Tijuana Slough is a 1,072-acre wetland located where the Tijuana River meets the sea. The refuge was established in 1980 and is part of the 2,800-acre Tijuana River National Estuarine Research Reserve (TRNERR), one of only 28 such reserves in the United States.

Visit Us

Old wood pilings on the left used to hold a sewage pipe. Sewage was pumped to former holding ponds that are now the habitats east of North McCoy trail.

Tijuana Slough National Wildlife Refuge is 1,072 acres in size and is located where the Tijuana River meets the Pacific Ocean, also called the Tijuana Estuary. Be sure to spend some time out discovering the trails to take in the incredible views and birds that soar across the estuary.

Location and Contact Information

      CORONAVIRUS (COVID-19) NOTICE

      Although most refuge lands and outdoor spaces have remained open for the public to enjoy, we ask that you recreate responsibly.

      • Check alerts and local conditions on this website and call ahead for current information. Operations vary based on local public health conditions.
      • Consistent with CDC recommendations, all visitors (age 2 and older), who are fully vaccinated are required to wear a mask inside of federal buildings in areas of substantial or high community transmission. All visitors who are not fully vaccinated must continue to wear masks indoors and in crowded outdoor spaces.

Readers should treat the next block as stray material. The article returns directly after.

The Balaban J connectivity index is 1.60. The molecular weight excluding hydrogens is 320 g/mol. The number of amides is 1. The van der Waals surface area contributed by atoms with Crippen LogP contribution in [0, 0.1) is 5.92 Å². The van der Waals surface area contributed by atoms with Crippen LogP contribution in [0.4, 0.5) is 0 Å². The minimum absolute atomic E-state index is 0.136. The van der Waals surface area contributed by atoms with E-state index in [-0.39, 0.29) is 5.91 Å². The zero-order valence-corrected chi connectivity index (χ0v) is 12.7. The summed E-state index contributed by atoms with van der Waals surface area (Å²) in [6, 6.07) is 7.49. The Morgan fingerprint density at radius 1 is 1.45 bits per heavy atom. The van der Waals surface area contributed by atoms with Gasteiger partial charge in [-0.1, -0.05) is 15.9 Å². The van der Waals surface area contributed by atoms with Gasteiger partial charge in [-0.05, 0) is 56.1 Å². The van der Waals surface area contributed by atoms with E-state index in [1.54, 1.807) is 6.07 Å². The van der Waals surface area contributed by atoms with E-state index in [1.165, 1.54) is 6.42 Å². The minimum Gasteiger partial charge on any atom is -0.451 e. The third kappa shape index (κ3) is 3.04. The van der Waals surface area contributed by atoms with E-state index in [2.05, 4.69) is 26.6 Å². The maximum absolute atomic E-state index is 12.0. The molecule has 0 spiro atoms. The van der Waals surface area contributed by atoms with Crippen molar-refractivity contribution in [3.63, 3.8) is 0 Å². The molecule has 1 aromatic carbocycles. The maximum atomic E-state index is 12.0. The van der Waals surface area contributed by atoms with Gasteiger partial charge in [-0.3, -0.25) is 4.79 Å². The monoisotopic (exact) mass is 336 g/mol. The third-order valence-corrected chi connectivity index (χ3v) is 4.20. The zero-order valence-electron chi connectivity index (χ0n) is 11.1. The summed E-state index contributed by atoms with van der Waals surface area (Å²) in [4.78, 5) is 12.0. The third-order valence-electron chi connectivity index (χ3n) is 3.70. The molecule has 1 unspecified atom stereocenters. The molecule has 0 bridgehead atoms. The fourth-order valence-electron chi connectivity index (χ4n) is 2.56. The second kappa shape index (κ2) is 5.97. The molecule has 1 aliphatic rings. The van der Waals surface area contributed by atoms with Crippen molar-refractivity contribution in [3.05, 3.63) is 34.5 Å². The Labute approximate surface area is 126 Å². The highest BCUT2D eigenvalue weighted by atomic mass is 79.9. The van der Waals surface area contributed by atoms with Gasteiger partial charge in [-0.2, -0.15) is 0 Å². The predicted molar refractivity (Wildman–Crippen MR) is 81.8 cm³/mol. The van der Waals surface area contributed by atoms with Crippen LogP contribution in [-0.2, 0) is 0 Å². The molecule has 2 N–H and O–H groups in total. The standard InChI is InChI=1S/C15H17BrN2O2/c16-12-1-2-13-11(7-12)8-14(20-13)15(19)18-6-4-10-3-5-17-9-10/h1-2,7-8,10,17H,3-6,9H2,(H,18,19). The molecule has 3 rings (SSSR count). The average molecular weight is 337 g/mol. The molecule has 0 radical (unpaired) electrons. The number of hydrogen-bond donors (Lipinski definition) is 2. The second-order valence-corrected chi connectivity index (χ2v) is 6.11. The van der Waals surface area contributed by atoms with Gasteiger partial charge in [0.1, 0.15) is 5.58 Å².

• Most importantly, stay home if you feel sick and continue to watch for symptoms of COVID-19 and follow CDC guidance on how to protect yourself and others.

      About Us

      Tijuana Slough is a 1,072-acre wetland located where the Tijuana River meets the sea. The refuge was established in 1980 and is part of the 2,800-acre Tijuana River National Estuarine Research Reserve (TRNERR), one of only 28 such reserves in the United States.

      What We Do

      The purposes of Tijuana Slough National Wildlife Refuge are to conserve fish, wildlife, and plants which are listed as endangered species or threatened species. Conservation of the endangered light-footed Ridgway’s rail was the primary impetus for the establishment of this Refuge.

      Our Species

      Bird populations have been an important factor in the special protective status attributed to the Tijuana Estuary. Over 370 bird species are reported for the area. Five federally listed threatened or endangered birds occur regularly in the Reserve: the light-footed Ridgway’s rail, the California least tern, least Bell's vireo, the California gnatcatcher, and the western snowy plover. 

      Projects and Research

      40 Years of Restoration

      This report summarizes lessons learned in restoration to help inform future management efforts at the Tijuana Estuary.